Seeking aid, automakers have an ally in the UAW

By Bill Vlasic and Nick Bunkley

New York Times News Service

DETROIT — When Ron Gettelfinger, president of the United Automobile Workers union, appears this week at congressional hearings to help make the case for the Detroit automakers getting emergency federal aid, he wants lawmakers to know what he believes is at stake.

"It wouldn’t be just one company failing here," Gettelfinger said in an interview. "It would be all three going down."

He might as well add the UAW.


The union’s membership at General Motors, Ford Motor Co. and Chrysler has been nearly halved to 139,000 workers in the last three years, and it continues to shrink with every new plant closing.

When he and the leaders of Detroit’s Big Three speak at their scheduled hearing, Gettelfinger is likely to deliver the bleakest warning. A bankruptcy by any of the three companies in Detroit, Gettelfinger fears, would wipe out the rest of them.

"It’s not just GM going bankrupt," he said. "It’s all the rest of the industry that goes with it. Two of the three companies would go under, and there’s a high probability all three would go."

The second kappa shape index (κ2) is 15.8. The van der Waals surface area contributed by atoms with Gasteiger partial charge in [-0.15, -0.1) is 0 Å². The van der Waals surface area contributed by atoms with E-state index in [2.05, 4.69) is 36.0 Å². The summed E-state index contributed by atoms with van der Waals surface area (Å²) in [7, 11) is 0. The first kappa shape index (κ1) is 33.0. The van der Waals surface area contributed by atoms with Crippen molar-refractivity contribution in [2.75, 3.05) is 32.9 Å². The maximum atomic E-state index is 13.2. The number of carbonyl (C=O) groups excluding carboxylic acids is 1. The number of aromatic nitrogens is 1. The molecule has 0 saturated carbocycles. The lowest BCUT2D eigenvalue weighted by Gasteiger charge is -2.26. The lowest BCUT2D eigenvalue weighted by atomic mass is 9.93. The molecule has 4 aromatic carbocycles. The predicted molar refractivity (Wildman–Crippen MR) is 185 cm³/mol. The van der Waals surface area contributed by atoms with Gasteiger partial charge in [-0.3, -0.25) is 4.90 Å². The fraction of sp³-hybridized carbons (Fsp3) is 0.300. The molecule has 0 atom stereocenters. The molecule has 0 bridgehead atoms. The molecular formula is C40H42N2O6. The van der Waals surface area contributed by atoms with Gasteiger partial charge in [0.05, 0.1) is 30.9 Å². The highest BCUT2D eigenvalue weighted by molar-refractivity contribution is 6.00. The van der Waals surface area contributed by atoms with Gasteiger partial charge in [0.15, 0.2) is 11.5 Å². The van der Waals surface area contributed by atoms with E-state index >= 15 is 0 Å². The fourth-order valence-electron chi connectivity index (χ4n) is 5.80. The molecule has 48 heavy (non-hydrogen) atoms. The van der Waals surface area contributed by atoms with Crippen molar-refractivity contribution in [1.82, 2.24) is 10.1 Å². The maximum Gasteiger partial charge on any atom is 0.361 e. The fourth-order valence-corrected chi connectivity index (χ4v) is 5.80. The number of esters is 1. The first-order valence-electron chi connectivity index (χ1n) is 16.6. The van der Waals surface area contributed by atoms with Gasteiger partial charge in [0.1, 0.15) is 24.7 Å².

Perhaps it’s no surprise that Gettelfinger would be a passionate advocate for saving union jobs and funneling $25 billion in federal loans to the beleaguered automakers.

But Gettelfinger was briefed on GM’s dismal financial condition before its earnings were announced on Nov. 7, according to two people familiar with the meeting.

He saw firsthand that GM, as well as Chrysler, cannot last long at the rate they are losing sales and revenue in a market that is down 14.6 percent from 2007.

"The future of the UAW will be determined over the next two weeks," said Gary N. Chaison, a professor of labor relations at Clark University. Gettelfinger expects the union to be labeled part of Detroit’s problems, and to defend its $27-an-hour wages and top-of-the-line health care benefits and pensions.

But he won’t back down on his prediction of what failure of the Detroit auto industry will mean to the rest of America.


"For every 2,500 cars that the Big Three sells in this country, they employ 78 American workers," he said. "There is a reason here for us to keep this industry in this country."

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